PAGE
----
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November 18, 2021

Senior Finance 101: Don’t Forget to Plan for These Retirement Expenses

It’s no secret that budgeting for retirement can be challenging. Without a crystal ball, you don’t know exactly what your everyday spending and expenses will look like once you’re retired. Still, it’s important to at least estimate the kinds of expenses you’ll be facing once you retire so that you can plan accordingly and live the lifestyle you desire.

So, what are some of the most common (and commonly overlooked) retirement expenses? We’ll explore these—as well as some tips for offsetting these costs—below.

Housing

Basic housing and living expenses account for the majority of the average retired American’s ongoing costs. Specifically, these expenses may include:

      • rent/mortgage
      • property taxes
      • maintenance/repairs
      • renters/home insurance
      • HOA fees
      • cable and utilities

The costs you’ll pay for housing will depend on where you decide to live once you retire, as housing costs can vary dramatically across the country. On the other hand, if your current home is already paid off, you may choose to remain in your home after you retire and cut back significantly on your housing costs. Some seniors choose to go this route, whereas others prefer to relocate.

Healthcare

Prescriptions, medical services, and health insurance are three major types of healthcare costs that retiring seniors must plan for. Even if you plan on enrolling in a Medicare plan once you become eligible (or are already enrolled in one), you may still need to purchase supplemental coverage. Meanwhile, Medicare and other insurance plans won’t cover everything 100%—so retirees are encouraged to set aside additional funds for medical services, supplies, and medication.

Those with ongoing health conditions may need to budget for even higher healthcare costs in retirement. For example, if you have a history of heart disease or have risk factors for other medical conditions, then you’ll want to plan accordingly for your retirement years. Many seniors may also go on to need in-home care or long term care, so this should be accounted for as well.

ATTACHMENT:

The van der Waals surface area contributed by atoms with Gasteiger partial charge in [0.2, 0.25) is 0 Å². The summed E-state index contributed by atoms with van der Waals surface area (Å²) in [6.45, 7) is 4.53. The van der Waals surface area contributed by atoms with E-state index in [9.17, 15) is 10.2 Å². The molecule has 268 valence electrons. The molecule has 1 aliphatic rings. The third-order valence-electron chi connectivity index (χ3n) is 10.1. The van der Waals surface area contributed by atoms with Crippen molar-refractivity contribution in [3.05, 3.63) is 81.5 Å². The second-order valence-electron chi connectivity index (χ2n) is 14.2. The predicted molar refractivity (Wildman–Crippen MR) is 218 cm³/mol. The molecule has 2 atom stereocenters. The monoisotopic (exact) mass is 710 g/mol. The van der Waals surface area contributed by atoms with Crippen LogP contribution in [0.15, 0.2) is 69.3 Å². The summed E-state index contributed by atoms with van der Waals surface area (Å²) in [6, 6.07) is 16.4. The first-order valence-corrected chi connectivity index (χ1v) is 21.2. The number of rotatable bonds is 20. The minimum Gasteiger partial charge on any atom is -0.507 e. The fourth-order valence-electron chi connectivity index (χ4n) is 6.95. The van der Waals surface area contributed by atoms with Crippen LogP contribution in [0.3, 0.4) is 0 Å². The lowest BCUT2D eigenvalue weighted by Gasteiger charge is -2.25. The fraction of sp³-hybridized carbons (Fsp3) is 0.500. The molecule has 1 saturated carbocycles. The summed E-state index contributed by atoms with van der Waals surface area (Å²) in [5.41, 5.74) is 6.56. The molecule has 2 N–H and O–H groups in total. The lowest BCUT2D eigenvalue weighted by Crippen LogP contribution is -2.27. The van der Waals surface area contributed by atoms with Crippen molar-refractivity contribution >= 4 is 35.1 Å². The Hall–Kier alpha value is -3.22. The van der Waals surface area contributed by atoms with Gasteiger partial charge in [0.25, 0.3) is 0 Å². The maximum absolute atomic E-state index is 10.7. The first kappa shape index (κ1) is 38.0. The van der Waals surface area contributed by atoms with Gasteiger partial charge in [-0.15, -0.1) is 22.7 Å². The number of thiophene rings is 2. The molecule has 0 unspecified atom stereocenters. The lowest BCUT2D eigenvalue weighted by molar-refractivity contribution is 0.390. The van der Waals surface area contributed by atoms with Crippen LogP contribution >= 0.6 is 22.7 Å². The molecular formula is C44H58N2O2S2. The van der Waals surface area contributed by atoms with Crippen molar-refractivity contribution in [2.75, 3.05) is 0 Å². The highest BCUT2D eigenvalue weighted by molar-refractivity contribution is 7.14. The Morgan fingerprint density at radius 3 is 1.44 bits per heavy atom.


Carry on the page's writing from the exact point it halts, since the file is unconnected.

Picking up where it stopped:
Transportation

Depending on how much travel you plan on doing in retirement, transportation costs can quickly add up to become a major expense. In fact, this is probably one of the most overlooked types of expenses for retired seniors. Transportation may become especially costly if you’ll be doing a lot of traveling to different parts of the country to visit family and loved ones, or if you have a lot of sightseeing you’d like to do during retirement.

In addition to major traveling, you’ll also need to plan for how you’ll get around locally. The costs of owning a vehicle (car payments, insurance, fuel, etc.) can add up quickly; some retirees save money by ditching their personal vehicles and using public transportation to get around, but this will only work if you live in an area with a robust public transportation system already in place.

Offset Expenses With a Life Settlement

These are just some of the most significant retirement expenses seniors need to plan for; with proper planning and budgeting, you can put your retirement funds to work and live the lifestyle you want. Meanwhile, many seniors don’t realize that they may be able to offset some retirement expenses with an option known as a life settlement.

Specifically, life settlements allow you to sell your current life insurance policy for cash that you can use to make the most of your retirement. If you’re interested in learning more about how life settlements work, contact our team at Q Life Settlements today; we also offer a free, easy-to-use life settlement calculator to help you get an instant estimate on the value of your current policy.

Remember: Never abandon a life insurance policy without looking at the life settlement option first!

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